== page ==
Hearing of the Oversight and Investigations Subcommittee of the House Committee on Financial Services - Credit-Based Insurance Scores: Are They Fair?
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REP. PETER ROSKAM (R-IL): Thank you, Mr. Chairman. First of all, to all six of you witnesses, I appreciate your taking the time to give us the benefit of your wisdom today. And I found it to be helpful and instructive.
I guess, commissioner, you're here in a sense because I think you're experiencing the same experience I had as a school boy, not to compare your work with my essays as a kid. But what I would do occasionally, and I would sense that others in this room have done the same thing, is you write an essay. And it's before that it's actually time to submit the essay, and you go to the teacher and you say, "Hey, could you look at this?" And the teacher would come back and say, "Hum well, I think you need another paragraph here, and your conclusion isn't very good, and your margins aren't very well."
And then, you go back to your desk and you rewrite the essay, and you submit it again, and you get an "A" lo and behold because you're giving the right answers. And my sense is that there's a little bit of a subtext of the answers that you came up with on the first draft aren't necessarily the answers that everybody was looking for. So hang in there with whatever version --
-- or incarnation of the study you come up with in the future. But I appreciate your evaluating the data, you know, under the mandate that you had. And you're calling balls and strikes the way I see them, and I know it tends to be sort of a charged up area, but I appreciate your integrity in looking at those things.
Commissioner Schmidt, when I was listening to your testimony, it seems like your experience is actually very limited in that Hawaii -- unless you have other professional experience that I'm not aware of, but since Hawaii banned credit scoring in the late 80s, you don't have the same level of experience as a regulator that other states do that have dealt with it. So your testimony was conclusionary, but it was anecdotal, based on your observations but not on your actual experience.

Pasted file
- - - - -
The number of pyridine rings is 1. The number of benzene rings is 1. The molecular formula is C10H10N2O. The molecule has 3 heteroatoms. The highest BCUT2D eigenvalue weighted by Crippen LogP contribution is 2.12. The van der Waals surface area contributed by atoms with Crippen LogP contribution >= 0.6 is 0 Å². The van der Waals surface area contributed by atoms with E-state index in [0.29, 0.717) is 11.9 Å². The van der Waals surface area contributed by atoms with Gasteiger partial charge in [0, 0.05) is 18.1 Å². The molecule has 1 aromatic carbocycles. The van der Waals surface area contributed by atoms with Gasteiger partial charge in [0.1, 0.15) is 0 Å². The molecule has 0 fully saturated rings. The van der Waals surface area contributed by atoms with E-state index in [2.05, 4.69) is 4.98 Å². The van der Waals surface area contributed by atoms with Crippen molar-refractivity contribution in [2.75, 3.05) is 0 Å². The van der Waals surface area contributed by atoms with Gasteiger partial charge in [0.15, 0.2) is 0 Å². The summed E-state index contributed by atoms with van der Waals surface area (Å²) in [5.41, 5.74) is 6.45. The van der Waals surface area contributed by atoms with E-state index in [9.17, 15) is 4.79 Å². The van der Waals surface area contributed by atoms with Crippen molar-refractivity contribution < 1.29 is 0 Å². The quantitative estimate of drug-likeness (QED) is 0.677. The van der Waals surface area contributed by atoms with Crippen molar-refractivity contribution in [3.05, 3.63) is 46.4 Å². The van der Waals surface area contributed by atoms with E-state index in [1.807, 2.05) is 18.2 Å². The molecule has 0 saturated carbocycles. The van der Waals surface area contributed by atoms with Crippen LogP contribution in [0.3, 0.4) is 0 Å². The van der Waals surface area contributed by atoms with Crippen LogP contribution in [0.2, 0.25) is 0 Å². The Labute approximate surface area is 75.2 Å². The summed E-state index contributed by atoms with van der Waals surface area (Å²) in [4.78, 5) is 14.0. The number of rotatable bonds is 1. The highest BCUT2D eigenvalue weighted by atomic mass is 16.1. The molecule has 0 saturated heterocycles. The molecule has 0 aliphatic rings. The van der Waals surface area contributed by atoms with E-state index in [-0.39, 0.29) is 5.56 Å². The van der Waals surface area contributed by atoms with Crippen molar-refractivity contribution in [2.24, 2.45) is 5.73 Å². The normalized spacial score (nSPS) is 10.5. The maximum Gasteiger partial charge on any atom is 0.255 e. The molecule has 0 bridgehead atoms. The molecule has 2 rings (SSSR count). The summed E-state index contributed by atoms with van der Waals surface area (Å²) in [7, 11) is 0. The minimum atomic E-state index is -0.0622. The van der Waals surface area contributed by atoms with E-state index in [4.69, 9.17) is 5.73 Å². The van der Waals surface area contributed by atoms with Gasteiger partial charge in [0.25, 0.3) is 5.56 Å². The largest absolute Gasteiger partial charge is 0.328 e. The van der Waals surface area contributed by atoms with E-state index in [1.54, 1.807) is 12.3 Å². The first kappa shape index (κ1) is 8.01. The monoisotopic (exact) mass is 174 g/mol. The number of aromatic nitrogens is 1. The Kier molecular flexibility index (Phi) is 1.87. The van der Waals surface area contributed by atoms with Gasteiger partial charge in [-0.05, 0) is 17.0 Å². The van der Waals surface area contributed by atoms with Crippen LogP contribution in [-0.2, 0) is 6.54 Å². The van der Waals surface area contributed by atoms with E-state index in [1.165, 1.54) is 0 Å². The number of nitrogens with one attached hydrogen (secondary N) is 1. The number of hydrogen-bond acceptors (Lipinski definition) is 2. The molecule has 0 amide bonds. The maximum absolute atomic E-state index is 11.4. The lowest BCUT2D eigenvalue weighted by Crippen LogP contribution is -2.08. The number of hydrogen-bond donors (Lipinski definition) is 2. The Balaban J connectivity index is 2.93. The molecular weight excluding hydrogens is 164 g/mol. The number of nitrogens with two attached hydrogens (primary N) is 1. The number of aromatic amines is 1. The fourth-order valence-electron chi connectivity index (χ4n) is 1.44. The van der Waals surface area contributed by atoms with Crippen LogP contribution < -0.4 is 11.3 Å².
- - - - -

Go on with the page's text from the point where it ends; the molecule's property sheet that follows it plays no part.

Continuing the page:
Former member Kreidler, my pen came out at the same moment that Mr. Miller's pen came out, with your -- your observation that to ban credit scoring will redistribute what you pay. And that is that's part of really what's driving this conversation, isn't it? It is who pays what, and how do we -- how do we move forward?
You know, you -- you shared with us your experience in Washington and your particular vantage point as an elected commissioner, which has different types of pressures than Mr. Shapo experienced in Illinois as an appointed commissioner. But I think that -- that there's going to be sort of more said, and you'll find yourself quoted in absentia from time to time, based on that observation.
And I appreciate that, because it was -- I think it was a forthright thing to say, that once you change these models, once you take tools away and put different things in, people are going to pay differently, and I think that that's something that this committee needs to be aware of.
Mr. Birnbaum, when you said that credit scoring is a proxy, it sounded a little conspiratorial for me. And I'd love to have a conversation with you, maybe offline, to learn more about where you think the helicopters are coming over the hilltop. But I do seriously want to learn what you think the proxy battle is actually all about.
But what I heard you and Mr. Rodriguez saying, and I think that this is maybe an area to work on, is this notion of people having thin files -- I think that was the term of art that you used -- but not enough information from a credit point of view. And those people would -- would be left behind, and that's an area, I think, a common ground, that if there is going to be credit scoring, there -- there has to be an ability to, you know, include those things that some groups are using phone bills, utility bills, and those types of things. And I think that's an area that we may all be able to come together and focus in on.
Mr. Shapo is the former director. Clear thinking -- good, clear thinking from the land of Lincoln, and it was good to see you. Thank you.
And with that I yield back the balance of my time.
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